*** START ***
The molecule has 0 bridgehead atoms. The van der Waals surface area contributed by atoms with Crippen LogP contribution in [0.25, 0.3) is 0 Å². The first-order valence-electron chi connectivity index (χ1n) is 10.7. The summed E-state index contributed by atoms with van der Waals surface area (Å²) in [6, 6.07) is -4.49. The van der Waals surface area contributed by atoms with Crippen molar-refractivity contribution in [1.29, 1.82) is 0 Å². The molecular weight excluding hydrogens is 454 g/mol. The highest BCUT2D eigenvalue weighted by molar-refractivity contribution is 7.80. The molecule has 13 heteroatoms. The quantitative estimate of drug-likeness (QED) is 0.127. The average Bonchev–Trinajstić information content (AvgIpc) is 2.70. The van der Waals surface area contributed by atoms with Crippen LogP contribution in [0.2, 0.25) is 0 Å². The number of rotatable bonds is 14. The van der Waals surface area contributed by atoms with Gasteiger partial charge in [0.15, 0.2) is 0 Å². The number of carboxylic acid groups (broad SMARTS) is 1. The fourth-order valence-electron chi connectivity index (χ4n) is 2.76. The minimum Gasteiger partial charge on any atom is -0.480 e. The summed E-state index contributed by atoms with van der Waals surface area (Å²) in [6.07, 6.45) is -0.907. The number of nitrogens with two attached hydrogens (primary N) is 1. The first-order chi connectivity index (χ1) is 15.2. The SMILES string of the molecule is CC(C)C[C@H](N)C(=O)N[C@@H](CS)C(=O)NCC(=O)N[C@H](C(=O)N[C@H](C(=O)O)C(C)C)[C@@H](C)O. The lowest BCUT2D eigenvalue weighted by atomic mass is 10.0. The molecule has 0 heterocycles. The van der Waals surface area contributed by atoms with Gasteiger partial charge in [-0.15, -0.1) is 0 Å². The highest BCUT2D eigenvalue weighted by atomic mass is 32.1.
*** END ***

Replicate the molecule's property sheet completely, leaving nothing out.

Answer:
The molecule has 0 bridgehead atoms. The van der Waals surface area contributed by atoms with Crippen LogP contribution in [0.25, 0.3) is 0 Å². The first-order valence-electron chi connectivity index (χ1n) is 10.7. The summed E-state index contributed by atoms with van der Waals surface area (Å²) in [6, 6.07) is -4.49. The van der Waals surface area contributed by atoms with Crippen molar-refractivity contribution in [1.29, 1.82) is 0 Å². The molecular weight excluding hydrogens is 454 g/mol. The highest BCUT2D eigenvalue weighted by molar-refractivity contribution is 7.80. The molecule has 13 heteroatoms. The quantitative estimate of drug-likeness (QED) is 0.127. The average Bonchev–Trinajstić information content (AvgIpc) is 2.70. The van der Waals surface area contributed by atoms with Crippen LogP contribution in [0.2, 0.25) is 0 Å². The number of rotatable bonds is 14. The van der Waals surface area contributed by atoms with Gasteiger partial charge in [0.15, 0.2) is 0 Å². The number of carboxylic acid groups (broad SMARTS) is 1. The fourth-order valence-electron chi connectivity index (χ4n) is 2.76. The minimum Gasteiger partial charge on any atom is -0.480 e. The summed E-state index contributed by atoms with van der Waals surface area (Å²) in [6.07, 6.45) is -0.907. The number of nitrogens with two attached hydrogens (primary N) is 1. The first-order chi connectivity index (χ1) is 15.2. The SMILES string of the molecule is CC(C)C[C@H](N)C(=O)N[C@@H](CS)C(=O)NCC(=O)N[C@H](C(=O)N[C@H](C(=O)O)C(C)C)[C@@H](C)O. The lowest BCUT2D eigenvalue weighted by atomic mass is 10.0. The molecule has 0 heterocycles. The van der Waals surface area contributed by atoms with Gasteiger partial charge in [-0.15, -0.1) is 0 Å². The highest BCUT2D eigenvalue weighted by atomic mass is 32.1.